If it is true that human mind moves in different planes, Tarun Roy is incapable of keeping his mind constant in the spiritual plane. The worn-out spirit Tarun Roy, with fifty years old memory of difficult life can’t get the purpose of his journey fulfilled by getting the uninterrupted blissful joy. Rather series of distorted and fleeting thoughts related to his historical past and middle class life disturb his mind’s order. In the novel Mohanty has made it clear that the agents of nature respond to human senses and thought according to the orientation of mind. The natural agents bring the past to present in Roy's consciousness. They bring in to his mind “the glimpse of his past and undistinguished history of meaningless unwilling existence” (40). But as soon as he comes nearer to the vast territory of the sea with elevated thoughts, he got his mind opened to the ‘new life’ where only profusion of joy and excitement prevails. The ‘mystic rhythm’ of the sea which overflows with excitement brings about unification in his inner self. He feels excitement in parallel with the perennial excitement of the sea. “The sea had spread out its feast of joys for so many to harvest” (Mohanty 23). And Roy perceives- “The sea was forcing its will on him, it would not let him think of his own affairs, his problems, would not allow him to feel dejected, to accept old age…” (22). Here Roy makes a substantial elevation from his own existential plane to a greater plane. Like the sea, the sky, the sun, the moon and the stars amid the floating clouds act as the catalysts in bringing about spiritual awakening to Roy. Similarly Kantimoyee, looking at the sunset in Puri feels that she is a part of the heavenly phenomenon. To her it is a unique experience. “Everything appeared newborn, tender; mingled together, inseparable.” (130)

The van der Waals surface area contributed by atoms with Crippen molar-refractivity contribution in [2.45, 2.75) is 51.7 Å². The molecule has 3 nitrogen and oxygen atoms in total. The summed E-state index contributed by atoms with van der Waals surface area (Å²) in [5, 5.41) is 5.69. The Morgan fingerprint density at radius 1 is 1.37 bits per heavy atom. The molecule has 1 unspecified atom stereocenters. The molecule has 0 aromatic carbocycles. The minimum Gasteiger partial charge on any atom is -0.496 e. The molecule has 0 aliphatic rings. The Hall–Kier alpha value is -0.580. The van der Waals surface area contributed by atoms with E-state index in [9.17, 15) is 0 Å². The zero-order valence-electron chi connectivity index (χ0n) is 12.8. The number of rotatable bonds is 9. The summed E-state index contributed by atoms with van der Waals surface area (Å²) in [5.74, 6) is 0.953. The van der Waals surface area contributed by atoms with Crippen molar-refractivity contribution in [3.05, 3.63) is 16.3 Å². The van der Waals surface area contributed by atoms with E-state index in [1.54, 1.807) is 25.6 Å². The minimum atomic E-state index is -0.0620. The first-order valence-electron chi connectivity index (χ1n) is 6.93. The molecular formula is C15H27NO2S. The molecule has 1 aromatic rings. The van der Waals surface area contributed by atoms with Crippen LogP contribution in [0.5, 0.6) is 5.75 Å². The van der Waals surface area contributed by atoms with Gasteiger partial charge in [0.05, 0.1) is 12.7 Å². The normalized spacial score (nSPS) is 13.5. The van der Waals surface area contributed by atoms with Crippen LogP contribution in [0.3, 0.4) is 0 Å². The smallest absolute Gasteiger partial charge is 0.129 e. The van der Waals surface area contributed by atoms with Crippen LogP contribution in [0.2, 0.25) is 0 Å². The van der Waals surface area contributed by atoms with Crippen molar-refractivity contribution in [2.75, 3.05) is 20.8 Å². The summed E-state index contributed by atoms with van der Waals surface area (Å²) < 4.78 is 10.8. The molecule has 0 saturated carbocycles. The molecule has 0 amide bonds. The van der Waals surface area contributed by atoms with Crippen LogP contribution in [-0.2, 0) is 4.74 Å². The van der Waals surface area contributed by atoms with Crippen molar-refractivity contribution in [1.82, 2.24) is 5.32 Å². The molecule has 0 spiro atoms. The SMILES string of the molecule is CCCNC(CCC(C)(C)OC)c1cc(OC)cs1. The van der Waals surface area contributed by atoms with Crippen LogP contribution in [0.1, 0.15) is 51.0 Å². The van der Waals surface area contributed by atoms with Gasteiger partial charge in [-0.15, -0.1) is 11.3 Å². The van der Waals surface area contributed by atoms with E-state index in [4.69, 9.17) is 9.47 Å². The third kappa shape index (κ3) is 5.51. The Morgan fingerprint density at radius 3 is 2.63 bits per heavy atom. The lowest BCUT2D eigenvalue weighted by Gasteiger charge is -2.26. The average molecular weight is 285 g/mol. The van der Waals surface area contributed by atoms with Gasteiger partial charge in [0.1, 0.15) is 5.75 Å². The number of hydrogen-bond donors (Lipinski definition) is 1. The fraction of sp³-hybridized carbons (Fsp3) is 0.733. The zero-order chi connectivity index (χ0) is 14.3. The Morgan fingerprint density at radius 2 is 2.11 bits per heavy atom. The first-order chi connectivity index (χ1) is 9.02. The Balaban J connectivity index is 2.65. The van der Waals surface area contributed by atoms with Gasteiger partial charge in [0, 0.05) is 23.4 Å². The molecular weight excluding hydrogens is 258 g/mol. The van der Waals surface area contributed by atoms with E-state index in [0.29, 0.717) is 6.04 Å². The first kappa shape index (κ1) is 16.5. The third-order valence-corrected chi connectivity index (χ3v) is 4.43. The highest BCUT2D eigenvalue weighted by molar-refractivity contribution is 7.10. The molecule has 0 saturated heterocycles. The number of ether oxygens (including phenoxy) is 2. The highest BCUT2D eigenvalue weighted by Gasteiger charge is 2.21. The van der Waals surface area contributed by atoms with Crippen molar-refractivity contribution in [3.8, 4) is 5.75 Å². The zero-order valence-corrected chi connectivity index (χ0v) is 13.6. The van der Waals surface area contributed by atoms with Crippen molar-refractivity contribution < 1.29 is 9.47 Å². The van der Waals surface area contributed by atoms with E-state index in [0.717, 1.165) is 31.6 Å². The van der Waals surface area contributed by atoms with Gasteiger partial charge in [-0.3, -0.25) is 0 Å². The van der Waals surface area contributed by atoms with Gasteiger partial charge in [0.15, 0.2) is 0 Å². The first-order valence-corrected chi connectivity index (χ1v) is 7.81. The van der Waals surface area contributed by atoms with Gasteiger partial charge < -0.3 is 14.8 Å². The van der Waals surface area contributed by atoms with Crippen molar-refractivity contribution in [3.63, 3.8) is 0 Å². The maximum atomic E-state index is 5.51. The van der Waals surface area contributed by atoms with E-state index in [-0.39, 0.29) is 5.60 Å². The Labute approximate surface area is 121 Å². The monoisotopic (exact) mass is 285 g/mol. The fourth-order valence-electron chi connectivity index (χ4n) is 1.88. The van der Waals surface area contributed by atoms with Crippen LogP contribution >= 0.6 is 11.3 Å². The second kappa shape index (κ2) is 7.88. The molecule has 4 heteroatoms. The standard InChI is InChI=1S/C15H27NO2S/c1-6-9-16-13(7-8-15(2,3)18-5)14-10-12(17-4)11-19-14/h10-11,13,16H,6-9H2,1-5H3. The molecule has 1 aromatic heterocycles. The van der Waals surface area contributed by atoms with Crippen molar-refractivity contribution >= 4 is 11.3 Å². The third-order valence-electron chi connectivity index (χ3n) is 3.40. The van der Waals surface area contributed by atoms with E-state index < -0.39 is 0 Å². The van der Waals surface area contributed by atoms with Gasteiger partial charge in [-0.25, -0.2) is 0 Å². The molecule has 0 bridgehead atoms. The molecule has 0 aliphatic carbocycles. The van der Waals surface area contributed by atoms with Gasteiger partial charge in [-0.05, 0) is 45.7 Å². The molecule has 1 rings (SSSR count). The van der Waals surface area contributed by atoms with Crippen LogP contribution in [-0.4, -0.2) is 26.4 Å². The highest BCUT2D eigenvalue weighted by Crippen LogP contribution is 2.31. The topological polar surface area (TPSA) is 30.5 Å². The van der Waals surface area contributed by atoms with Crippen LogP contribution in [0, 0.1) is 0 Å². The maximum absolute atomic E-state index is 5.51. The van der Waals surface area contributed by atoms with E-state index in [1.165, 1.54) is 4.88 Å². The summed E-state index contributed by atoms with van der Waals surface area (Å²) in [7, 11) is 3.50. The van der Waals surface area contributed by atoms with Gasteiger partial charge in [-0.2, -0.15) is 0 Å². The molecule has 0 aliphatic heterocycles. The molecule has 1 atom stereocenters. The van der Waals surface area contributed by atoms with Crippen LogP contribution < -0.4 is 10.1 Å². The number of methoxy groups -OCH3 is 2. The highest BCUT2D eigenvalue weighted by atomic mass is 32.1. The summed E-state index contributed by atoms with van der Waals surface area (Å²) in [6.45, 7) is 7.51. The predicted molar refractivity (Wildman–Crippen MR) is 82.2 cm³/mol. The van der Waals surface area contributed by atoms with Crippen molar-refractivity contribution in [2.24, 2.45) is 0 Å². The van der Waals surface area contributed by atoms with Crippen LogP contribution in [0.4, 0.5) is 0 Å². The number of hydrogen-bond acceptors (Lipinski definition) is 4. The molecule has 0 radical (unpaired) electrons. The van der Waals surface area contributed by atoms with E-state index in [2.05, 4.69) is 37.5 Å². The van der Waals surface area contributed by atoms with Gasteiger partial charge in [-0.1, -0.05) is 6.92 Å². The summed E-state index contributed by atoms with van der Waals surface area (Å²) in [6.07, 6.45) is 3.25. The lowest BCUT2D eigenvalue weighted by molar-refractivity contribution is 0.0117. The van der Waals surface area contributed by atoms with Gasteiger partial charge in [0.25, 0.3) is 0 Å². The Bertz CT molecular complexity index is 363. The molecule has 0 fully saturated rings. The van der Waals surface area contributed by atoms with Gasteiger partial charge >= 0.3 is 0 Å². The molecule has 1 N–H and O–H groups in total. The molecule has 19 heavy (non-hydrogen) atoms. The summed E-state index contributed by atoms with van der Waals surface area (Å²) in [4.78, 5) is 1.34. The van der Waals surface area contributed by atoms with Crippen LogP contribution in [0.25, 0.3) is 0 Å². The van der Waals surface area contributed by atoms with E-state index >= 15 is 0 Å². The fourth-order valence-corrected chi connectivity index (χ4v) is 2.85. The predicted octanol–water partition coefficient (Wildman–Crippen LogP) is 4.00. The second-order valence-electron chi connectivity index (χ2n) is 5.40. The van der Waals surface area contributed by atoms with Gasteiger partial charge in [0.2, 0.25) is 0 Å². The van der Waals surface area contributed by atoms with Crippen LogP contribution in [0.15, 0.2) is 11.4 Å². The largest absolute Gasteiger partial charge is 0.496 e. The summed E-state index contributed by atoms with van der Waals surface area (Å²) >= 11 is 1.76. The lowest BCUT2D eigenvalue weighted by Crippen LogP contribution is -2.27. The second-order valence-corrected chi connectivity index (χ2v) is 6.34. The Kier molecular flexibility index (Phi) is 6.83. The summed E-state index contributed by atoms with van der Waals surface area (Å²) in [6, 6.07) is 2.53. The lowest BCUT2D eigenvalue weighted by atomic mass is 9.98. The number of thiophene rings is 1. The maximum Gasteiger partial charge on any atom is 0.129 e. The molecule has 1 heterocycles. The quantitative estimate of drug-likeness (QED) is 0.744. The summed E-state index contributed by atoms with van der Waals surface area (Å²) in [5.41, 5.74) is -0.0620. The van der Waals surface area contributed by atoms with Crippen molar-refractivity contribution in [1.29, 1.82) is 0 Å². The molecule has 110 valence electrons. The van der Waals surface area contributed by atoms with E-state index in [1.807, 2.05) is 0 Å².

From the study of High Tide, Ebb Tide, we possibly get a deep understanding that there is ‘one life’ permeating everywhere. This life is built by our relations with others, even with the tiny creatures and all animate and inanimate objects. We realize our sense of being and the value of human life in terms of the bond with others, as has been delineated in Wordsworth’s celebrated poem The Excursion. This perception of oneness in the multitude renders eternal bliss and divine pleasure. To conclude, this novel is more a philosophical and spiritual writing than a social drama by Gopinath Mohanty. Here the central idea of the novel seems to be parallel to the philosophical ideas of Arne Naess, Skolimowski and other ecophilosophers. This is the novel in which Mohanty has attempted to define the nature of self-realization and describe its possibility in the social plane. Finally in this novel the meaning of Self-realization transcends the limit of religious connotation, and it implies the recognition of the unity of life in the world. Perhaps the genesis of this writing is to inspire love and reverence for every natural agent which can be the substratum for the conservation of nature.